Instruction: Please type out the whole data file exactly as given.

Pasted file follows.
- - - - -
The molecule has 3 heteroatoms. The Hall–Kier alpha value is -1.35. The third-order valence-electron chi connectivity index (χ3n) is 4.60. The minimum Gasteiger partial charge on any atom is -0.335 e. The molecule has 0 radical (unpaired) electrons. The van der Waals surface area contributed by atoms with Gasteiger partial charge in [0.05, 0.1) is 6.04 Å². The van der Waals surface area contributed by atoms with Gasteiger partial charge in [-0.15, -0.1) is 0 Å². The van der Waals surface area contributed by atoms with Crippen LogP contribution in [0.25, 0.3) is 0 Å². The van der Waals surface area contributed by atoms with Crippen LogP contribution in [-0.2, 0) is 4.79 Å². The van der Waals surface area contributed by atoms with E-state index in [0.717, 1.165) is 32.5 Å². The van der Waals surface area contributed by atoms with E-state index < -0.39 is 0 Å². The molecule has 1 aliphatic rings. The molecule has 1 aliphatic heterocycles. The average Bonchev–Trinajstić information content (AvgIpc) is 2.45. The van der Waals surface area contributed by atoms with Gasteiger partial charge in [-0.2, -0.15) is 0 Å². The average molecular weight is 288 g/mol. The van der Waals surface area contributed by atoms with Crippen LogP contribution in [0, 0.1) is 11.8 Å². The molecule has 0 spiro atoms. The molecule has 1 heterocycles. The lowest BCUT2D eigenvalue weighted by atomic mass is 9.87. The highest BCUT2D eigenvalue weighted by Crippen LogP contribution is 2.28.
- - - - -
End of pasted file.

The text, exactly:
The molecule has 3 heteroatoms. The Hall–Kier alpha value is -1.35. The third-order valence-electron chi connectivity index (χ3n) is 4.60. The minimum Gasteiger partial charge on any atom is -0.335 e. The molecule has 0 radical (unpaired) electrons. The van der Waals surface area contributed by atoms with Gasteiger partial charge in [0.05, 0.1) is 6.04 Å². The van der Waals surface area contributed by atoms with Gasteiger partial charge in [-0.15, -0.1) is 0 Å². The van der Waals surface area contributed by atoms with Crippen LogP contribution in [0.25, 0.3) is 0 Å². The van der Waals surface area contributed by atoms with Crippen LogP contribution in [-0.2, 0) is 4.79 Å². The van der Waals surface area contributed by atoms with E-state index in [0.717, 1.165) is 32.5 Å². The van der Waals surface area contributed by atoms with E-state index < -0.39 is 0 Å². The molecule has 1 aliphatic rings. The molecule has 1 aliphatic heterocycles. The average Bonchev–Trinajstić information content (AvgIpc) is 2.45. The van der Waals surface area contributed by atoms with Gasteiger partial charge in [-0.2, -0.15) is 0 Å². The average molecular weight is 288 g/mol. The van der Waals surface area contributed by atoms with Crippen LogP contribution in [0, 0.1) is 11.8 Å². The molecule has 0 spiro atoms. The molecule has 1 heterocycles. The lowest BCUT2D eigenvalue weighted by atomic mass is 9.87. The highest BCUT2D eigenvalue weighted by Crippen LogP contribution is 2.28.